4 Saturday detentions and 30 Hours community service

Possible maximum suspension of 7 academic days.

Disciplinary hearing.

Disciplinary hearing.

Suspension for 7 academic days and recommendation for expulsion to DoE

Possession of Cannabis, tranquilisers, some painkillers, Gamma hydroxybutyrate (GHB), Ketamine. 

Substance confiscated.

Parents phoned to collect learner and letter home

Risk assessment for learner and school.

Must attend a  Drug Education programme

Disciplinary hearing

7 Saturday detentions and 40 Hours community service.

Possible exclusion from extramural events

Possible police intervention

 

Substance confiscated.

Parents phoned to collect learner and letter home

Disciplinary hearing

Suspension for 7 academic days and recommend expulsion to DoE

Possible police intervention

.

 

 

Possession  of / and or use of suspected Ecstasy, LSD, heroin, cocaine, crack, magic mushrooms, methamphetamine (TIK) amphetamines (if prepared for injection). Amphetamines, Methylphenidate  Pholcodine.

Substance confiscated. Parents and Police contacted.

Substance verified: Disciplinary hearing- suspension for 7 academic days and possible recommendation of expulsion to DoE.

 

 

 

Use  or being under the influence of  Cannabis, Ecstasy, LSD, heroin, cocaine, crack, magic mushrooms, methamphetamine (TIK) amphetamines (if prepared for injection). Amphetamines, Methylphenidate  Pholcodine.

A drug test is done to verify the presence of the drug in the learner’s system.

 

Learner is placed in ISS for the academic school day for the period up until a negative test (zero) is produced.

The leaner may not take part in extra-mural activities or go on any excursions, outings or tours until a negative (zero) test is produced.

An Intervention meeting is held and the learner is referred to the school counsellor and may be referred to SANCA, NICRO or a similar institution to attend a rehabilitation program.

4 Saturday Detentions given

A drug test is done to verify the presence of the drug in the learner’s system.

 

Learner is placed in ISS for the academic school day for the period up until a negative test (zero) is produced.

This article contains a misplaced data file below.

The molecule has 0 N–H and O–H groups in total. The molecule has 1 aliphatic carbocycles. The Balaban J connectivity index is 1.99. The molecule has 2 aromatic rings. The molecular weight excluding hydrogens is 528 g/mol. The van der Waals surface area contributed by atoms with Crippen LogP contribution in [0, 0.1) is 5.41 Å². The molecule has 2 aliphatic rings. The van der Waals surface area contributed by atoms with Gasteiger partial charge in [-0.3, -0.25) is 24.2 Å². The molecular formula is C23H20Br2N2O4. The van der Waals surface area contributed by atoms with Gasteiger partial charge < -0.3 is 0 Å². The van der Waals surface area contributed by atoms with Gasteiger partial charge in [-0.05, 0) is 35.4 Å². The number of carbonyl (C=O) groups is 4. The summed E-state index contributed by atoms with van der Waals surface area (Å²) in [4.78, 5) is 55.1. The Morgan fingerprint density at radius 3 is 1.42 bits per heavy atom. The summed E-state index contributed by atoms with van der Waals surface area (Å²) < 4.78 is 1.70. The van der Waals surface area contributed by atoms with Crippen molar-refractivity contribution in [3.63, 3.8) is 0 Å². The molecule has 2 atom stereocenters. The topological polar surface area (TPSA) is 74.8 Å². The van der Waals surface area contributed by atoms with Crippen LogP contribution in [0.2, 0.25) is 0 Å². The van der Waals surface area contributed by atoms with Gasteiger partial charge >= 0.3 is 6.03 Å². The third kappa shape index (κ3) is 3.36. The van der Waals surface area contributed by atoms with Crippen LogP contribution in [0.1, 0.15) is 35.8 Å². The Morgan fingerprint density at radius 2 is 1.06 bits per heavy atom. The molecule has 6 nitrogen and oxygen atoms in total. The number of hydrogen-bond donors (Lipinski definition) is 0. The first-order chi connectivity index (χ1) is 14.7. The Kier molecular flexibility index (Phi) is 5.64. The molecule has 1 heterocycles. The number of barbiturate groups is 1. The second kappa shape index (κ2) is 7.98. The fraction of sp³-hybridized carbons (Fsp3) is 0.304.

Possibly, the leaner may not take part in extra-mural activities or go on any excursions, outings or tours until a negative (zero) test is produced.

An Intervention meeting is held and the learner is referred to the school social worker. as well as SANCA or NICRO if this has not already been done

The learner must see a psychologist.

4 Saturday detentions are given as well as 10 hours community service

A drug test is done to verify the presence of the drug in the learner’s system.

 

Learner is placed in ISS for the academic school day for the period up until a negative test (zero) is produced.

The leaner may not take part in extra-mural activities or go on any excursions, outings or tours until a negative (zero) test is produced.

A disciplinary hearing is held.

 

The maximum sanction is:

7 Saturday detentions and 40 Hours community service.

A drug test is done to verify the presence of the drug in the learner’s system.

 

Learner is placed in ISS for the academic school day for the period up until a negative test (zero) is produced.

The leaner may not take part in extra-mural activities or go on any excursions, outings or tours until a negative (zero) test is produced.

Parents phoned to collect learner and letter home

Disciplinary hearing

Suspension for 7 academic days and recommend expulsion to DoE

 

Medicines

Some learners may require medicines that have been prescribed for their medical condition during the school day.  Staffing, administration, storage and record keeping procedures are all clearly set out in the medication and first aid policy. 

 

The medicines policy also sets out the circumstances in which a learner may take non-prescribed/over-the-counter medicines, such as those providing relief from period pains or hay fever. School staff do not give non-prescribed medication to learners unless supplied with written authorisation by parent/carer.

 

Staff with key responsibility for drugs: 

Drugs Education Co-ordinator: Mrs L Abrahamse (the school counsellor)

 Management of drug related issues in school: Mr R Daly and Ms L Hall

If any member of staff has concerns about any drug related incident then they should immediately inform a member of the Executive.

 The school delivers a balanced curriculum which:

  • promotes the spiritual, moral, cultural, mental and physical development of learners at the school and of society
  • prepares learners at the school for the opportunities, responsibilities and experiences of adult life.

Drug education is a major component of drug prevention and is an important aspect of the school curriculum.  Its aim is to provide opportunities for learners to develop their knowledge, skills, attitudes and understanding about drugs and appreciate the benefits of a healthy lifestyle, relating this to their own and others’ actions.

It aims to:

 

  1.                       i.        increase learners’ knowledge and understanding and clarify misconceptions about:
  • the short- and long-term effects and risks of drugs
  • the rules and laws relating to drugs
  • the impact of drugs on individuals, families and communities
  • the prevalence and acceptability of drug use among peers
  • the complex moral, social, emotional and political issues surrounding drugs
  1.                     ii.        develop learners’ personal and social skills to make informed decisions and keep themselves safe and healthy, including:
  • assessing, avoiding and managing risk
  • communicating effectively
  • resisting pressures
  • finding information, help and advice
  • devising problem-solving and coping strategies  
  • developing self-awareness and self-esteem